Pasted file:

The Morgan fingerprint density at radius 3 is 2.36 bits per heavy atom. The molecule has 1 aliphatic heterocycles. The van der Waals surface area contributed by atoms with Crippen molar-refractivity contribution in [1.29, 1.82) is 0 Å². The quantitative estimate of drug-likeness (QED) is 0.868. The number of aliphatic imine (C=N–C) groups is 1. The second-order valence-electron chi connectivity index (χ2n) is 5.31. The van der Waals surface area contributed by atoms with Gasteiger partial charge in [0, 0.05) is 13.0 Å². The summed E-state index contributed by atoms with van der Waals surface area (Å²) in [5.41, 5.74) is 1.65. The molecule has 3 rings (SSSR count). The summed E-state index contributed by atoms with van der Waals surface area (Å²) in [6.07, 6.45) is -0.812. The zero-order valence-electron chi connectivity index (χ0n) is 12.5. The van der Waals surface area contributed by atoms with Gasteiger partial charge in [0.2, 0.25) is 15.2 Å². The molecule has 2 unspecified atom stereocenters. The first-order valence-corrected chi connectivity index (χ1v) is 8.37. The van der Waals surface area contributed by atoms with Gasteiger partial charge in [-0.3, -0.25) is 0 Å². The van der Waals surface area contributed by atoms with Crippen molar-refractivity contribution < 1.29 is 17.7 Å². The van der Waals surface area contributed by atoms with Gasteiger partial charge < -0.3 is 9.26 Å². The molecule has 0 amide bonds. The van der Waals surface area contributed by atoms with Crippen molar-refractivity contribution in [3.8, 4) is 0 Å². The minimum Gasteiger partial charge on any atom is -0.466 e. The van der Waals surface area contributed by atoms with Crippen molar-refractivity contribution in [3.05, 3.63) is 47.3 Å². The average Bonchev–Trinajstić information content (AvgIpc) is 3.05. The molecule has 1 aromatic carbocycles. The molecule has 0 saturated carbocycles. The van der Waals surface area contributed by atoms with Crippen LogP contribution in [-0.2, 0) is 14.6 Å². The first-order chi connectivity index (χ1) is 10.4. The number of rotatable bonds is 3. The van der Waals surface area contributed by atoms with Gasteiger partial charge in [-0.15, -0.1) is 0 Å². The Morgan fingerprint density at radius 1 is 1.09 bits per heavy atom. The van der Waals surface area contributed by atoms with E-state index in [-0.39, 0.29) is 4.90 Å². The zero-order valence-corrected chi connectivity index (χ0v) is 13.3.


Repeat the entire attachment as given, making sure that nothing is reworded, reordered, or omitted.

The Morgan fingerprint density at radius 3 is 2.36 bits per heavy atom. The molecule has 1 aliphatic heterocycles. The van der Waals surface area contributed by atoms with Crippen molar-refractivity contribution in [1.29, 1.82) is 0 Å². The quantitative estimate of drug-likeness (QED) is 0.868. The number of aliphatic imine (C=N–C) groups is 1. The second-order valence-electron chi connectivity index (χ2n) is 5.31. The van der Waals surface area contributed by atoms with Gasteiger partial charge in [0, 0.05) is 13.0 Å². The summed E-state index contributed by atoms with van der Waals surface area (Å²) in [5.41, 5.74) is 1.65. The molecule has 3 rings (SSSR count). The summed E-state index contributed by atoms with van der Waals surface area (Å²) in [6.07, 6.45) is -0.812. The zero-order valence-electron chi connectivity index (χ0n) is 12.5. The van der Waals surface area contributed by atoms with Gasteiger partial charge in [0.2, 0.25) is 15.2 Å². The molecule has 2 unspecified atom stereocenters. The first-order valence-corrected chi connectivity index (χ1v) is 8.37. The van der Waals surface area contributed by atoms with Gasteiger partial charge in [-0.3, -0.25) is 0 Å². The van der Waals surface area contributed by atoms with Crippen molar-refractivity contribution < 1.29 is 17.7 Å². The van der Waals surface area contributed by atoms with Gasteiger partial charge < -0.3 is 9.26 Å². The molecule has 0 amide bonds. The van der Waals surface area contributed by atoms with Crippen molar-refractivity contribution in [3.8, 4) is 0 Å². The minimum Gasteiger partial charge on any atom is -0.466 e. The van der Waals surface area contributed by atoms with Crippen molar-refractivity contribution in [3.05, 3.63) is 47.3 Å². The average Bonchev–Trinajstić information content (AvgIpc) is 3.05. The molecule has 1 aromatic carbocycles. The molecule has 0 saturated carbocycles. The van der Waals surface area contributed by atoms with Crippen LogP contribution in [-0.2, 0) is 14.6 Å². The first-order chi connectivity index (χ1) is 10.4. The number of rotatable bonds is 3. The van der Waals surface area contributed by atoms with Gasteiger partial charge in [-0.15, -0.1) is 0 Å². The Morgan fingerprint density at radius 1 is 1.09 bits per heavy atom. The van der Waals surface area contributed by atoms with E-state index in [-0.39, 0.29) is 4.90 Å². The zero-order valence-corrected chi connectivity index (χ0v) is 13.3.